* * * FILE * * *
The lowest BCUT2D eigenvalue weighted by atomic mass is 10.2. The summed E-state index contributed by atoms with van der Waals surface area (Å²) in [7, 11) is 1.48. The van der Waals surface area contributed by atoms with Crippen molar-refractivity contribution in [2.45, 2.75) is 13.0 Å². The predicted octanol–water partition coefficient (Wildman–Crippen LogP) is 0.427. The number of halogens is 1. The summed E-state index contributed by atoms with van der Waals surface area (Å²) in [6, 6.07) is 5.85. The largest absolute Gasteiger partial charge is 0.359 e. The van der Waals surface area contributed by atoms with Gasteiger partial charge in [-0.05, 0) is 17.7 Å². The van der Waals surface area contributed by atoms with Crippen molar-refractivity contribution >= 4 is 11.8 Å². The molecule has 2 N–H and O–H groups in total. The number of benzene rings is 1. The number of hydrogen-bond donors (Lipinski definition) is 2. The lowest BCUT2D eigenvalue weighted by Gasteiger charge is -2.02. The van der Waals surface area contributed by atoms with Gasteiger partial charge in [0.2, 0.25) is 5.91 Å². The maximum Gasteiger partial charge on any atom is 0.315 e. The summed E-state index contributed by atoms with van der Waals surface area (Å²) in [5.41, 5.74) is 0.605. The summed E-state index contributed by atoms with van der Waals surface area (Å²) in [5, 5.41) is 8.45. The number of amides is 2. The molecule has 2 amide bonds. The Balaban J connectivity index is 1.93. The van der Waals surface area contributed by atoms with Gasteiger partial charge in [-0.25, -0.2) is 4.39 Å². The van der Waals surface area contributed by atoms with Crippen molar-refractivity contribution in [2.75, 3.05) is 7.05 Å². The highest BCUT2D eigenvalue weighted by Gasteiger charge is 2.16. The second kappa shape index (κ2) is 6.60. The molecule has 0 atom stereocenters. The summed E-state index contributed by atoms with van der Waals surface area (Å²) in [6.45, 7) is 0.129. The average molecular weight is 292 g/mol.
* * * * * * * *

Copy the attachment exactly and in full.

The lowest BCUT2D eigenvalue weighted by atomic mass is 10.2. The summed E-state index contributed by atoms with van der Waals surface area (Å²) in [7, 11) is 1.48. The van der Waals surface area contributed by atoms with Crippen molar-refractivity contribution in [2.45, 2.75) is 13.0 Å². The predicted octanol–water partition coefficient (Wildman–Crippen LogP) is 0.427. The number of halogens is 1. The summed E-state index contributed by atoms with van der Waals surface area (Å²) in [6, 6.07) is 5.85. The largest absolute Gasteiger partial charge is 0.359 e. The van der Waals surface area contributed by atoms with Gasteiger partial charge in [-0.05, 0) is 17.7 Å². The van der Waals surface area contributed by atoms with Crippen molar-refractivity contribution >= 4 is 11.8 Å². The molecule has 2 N–H and O–H groups in total. The number of benzene rings is 1. The number of hydrogen-bond donors (Lipinski definition) is 2. The lowest BCUT2D eigenvalue weighted by Gasteiger charge is -2.02. The van der Waals surface area contributed by atoms with Gasteiger partial charge in [0.2, 0.25) is 5.91 Å². The maximum Gasteiger partial charge on any atom is 0.315 e. The summed E-state index contributed by atoms with van der Waals surface area (Å²) in [5.41, 5.74) is 0.605. The summed E-state index contributed by atoms with van der Waals surface area (Å²) in [5, 5.41) is 8.45. The number of amides is 2. The molecule has 2 amide bonds. The Balaban J connectivity index is 1.93. The van der Waals surface area contributed by atoms with Gasteiger partial charge in [-0.25, -0.2) is 4.39 Å². The van der Waals surface area contributed by atoms with Crippen molar-refractivity contribution in [2.75, 3.05) is 7.05 Å². The highest BCUT2D eigenvalue weighted by Gasteiger charge is 2.16. The second kappa shape index (κ2) is 6.60. The molecule has 0 atom stereocenters. The summed E-state index contributed by atoms with van der Waals surface area (Å²) in [6.45, 7) is 0.129. The average molecular weight is 292 g/mol.